Achfary to Kylesku footpathTwo years ago on this date and at this time I was asleep in woods above a hamlet called Achfary (just downhill of the photo to the left and the header photo of my blog). I was two days and 33 miles into a solo hike across Scotland. Achfary is in the far northwest of the country, in the almost-empty county of Sutherland. By the time I pitched my tent that Sunday evening, I had been mobbed my midges; had slipped on peat and kissed the heather as a consequence; and blisters had begun to form beneath my wet socks. But I had also walked in sunshine along a magnificent sea loch, waded a wild stream, and crossed a waterlogged moor. So as an owl hooted and I fell asleep, I was in a decent frame of mind, if not exactly exuberant.

The journey lasted another six weeks, ending in mid-October on a gray estuary dividing Scotland from England. Then I came home and began to write up my adventure. I’ve been doing that ever since, with “breaks” to attend to real work. I mentioned the start of the biggest break in The Sheer Inconvenience of Work. Now it looks as if I can get back to scribbling. It is not easy, not as easy as hiking, which is an uncomplicated, if not always comfortable, activity. But writing, for me, is not as demanding as office work, and in this I must disagree with no less a figure than Roald Dahl, author of Charlie and the Chocolate Factory and James and the Giant Peach.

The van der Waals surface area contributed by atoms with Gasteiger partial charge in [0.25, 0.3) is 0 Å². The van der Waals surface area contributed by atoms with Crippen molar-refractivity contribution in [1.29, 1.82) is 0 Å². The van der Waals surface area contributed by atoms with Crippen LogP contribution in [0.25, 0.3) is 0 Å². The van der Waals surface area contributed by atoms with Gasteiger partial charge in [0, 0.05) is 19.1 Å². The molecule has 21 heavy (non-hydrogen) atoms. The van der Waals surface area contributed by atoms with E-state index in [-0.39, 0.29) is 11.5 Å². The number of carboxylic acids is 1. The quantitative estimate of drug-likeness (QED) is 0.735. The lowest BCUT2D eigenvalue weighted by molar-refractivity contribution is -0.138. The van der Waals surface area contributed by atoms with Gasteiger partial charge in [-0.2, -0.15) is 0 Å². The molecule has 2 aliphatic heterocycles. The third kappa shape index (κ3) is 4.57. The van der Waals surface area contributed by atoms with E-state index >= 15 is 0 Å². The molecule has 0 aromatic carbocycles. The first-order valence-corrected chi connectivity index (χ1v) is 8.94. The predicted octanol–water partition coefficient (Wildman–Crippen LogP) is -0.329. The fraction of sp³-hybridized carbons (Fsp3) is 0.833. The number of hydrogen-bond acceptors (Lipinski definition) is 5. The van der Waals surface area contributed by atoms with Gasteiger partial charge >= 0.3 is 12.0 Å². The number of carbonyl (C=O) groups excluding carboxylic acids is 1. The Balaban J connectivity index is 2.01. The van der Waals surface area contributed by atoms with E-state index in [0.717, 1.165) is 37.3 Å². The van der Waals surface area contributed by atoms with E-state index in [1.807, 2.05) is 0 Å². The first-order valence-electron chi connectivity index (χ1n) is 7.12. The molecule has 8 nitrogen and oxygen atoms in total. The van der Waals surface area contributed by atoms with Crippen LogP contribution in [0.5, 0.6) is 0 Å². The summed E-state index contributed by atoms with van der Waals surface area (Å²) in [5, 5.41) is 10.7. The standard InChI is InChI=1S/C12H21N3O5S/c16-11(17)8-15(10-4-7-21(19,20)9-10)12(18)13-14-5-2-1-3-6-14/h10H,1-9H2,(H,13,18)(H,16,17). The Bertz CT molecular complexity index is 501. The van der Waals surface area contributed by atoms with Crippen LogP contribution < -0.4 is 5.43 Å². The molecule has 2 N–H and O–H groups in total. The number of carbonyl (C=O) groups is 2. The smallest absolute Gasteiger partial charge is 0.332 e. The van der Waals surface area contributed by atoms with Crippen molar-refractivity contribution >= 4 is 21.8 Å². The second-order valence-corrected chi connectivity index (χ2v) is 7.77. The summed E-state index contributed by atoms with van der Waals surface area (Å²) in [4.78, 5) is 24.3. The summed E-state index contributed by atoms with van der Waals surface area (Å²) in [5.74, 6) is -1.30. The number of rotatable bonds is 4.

Dahl also wrote Boy, a memoir of his British childhood. My youngest daughter thought I might enjoy it, and – during our week in Quebec – I did. Although 45 years separate Dahl’s British childhood from mine, some things were pleasingly familiar, notably the contents of sweet shops – gobstoppers, Sherbet Fountains, humbugs and the like. But it is at the end of Boy that Dahl gets on to the life of a businessman versus that of a writer. Take this about his first job:

I began to realize how simple life could be if one had a regular routine to follow with fixed hours and a fixed salary and very little original thinking to do. The life of a writer is absolute hell compared with the life of a businessman.

The absence of original thinking stands the test of time, but I for one have never found simplicity or regularity in corporate life. I did on the long-distance hike that began at Cape Wrath on September 3rd two years ago. And now I’m ready for another crack at absolute hell.